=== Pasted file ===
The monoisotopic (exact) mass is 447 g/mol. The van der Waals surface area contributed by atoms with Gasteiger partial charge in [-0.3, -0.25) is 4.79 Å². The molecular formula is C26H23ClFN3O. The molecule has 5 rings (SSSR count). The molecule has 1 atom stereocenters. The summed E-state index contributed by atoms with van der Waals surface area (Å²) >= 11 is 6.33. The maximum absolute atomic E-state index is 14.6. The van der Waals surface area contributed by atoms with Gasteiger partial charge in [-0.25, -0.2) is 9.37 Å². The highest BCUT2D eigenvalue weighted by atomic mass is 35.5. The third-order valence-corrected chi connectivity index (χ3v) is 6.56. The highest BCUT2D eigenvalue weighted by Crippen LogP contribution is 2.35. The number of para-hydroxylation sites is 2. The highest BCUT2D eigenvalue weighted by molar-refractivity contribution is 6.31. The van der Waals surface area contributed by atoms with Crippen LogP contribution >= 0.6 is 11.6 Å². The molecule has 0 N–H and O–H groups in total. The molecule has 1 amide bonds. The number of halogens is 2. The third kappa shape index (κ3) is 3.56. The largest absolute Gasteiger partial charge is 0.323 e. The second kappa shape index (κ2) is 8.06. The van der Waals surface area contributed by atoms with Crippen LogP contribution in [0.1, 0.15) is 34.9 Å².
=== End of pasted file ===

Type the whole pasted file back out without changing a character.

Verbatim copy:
The monoisotopic (exact) mass is 447 g/mol. The van der Waals surface area contributed by atoms with Gasteiger partial charge in [-0.3, -0.25) is 4.79 Å². The molecular formula is C26H23ClFN3O. The molecule has 5 rings (SSSR count). The molecule has 1 atom stereocenters. The summed E-state index contributed by atoms with van der Waals surface area (Å²) >= 11 is 6.33. The maximum absolute atomic E-state index is 14.6. The van der Waals surface area contributed by atoms with Gasteiger partial charge in [-0.25, -0.2) is 9.37 Å². The highest BCUT2D eigenvalue weighted by atomic mass is 35.5. The third-order valence-corrected chi connectivity index (χ3v) is 6.56. The highest BCUT2D eigenvalue weighted by Crippen LogP contribution is 2.35. The number of para-hydroxylation sites is 2. The highest BCUT2D eigenvalue weighted by molar-refractivity contribution is 6.31. The van der Waals surface area contributed by atoms with Crippen LogP contribution >= 0.6 is 11.6 Å². The molecule has 0 N–H and O–H groups in total. The molecule has 1 amide bonds. The number of halogens is 2. The third kappa shape index (κ3) is 3.56. The largest absolute Gasteiger partial charge is 0.323 e. The second kappa shape index (κ2) is 8.06. The van der Waals surface area contributed by atoms with Crippen LogP contribution in [0.1, 0.15) is 34.9 Å².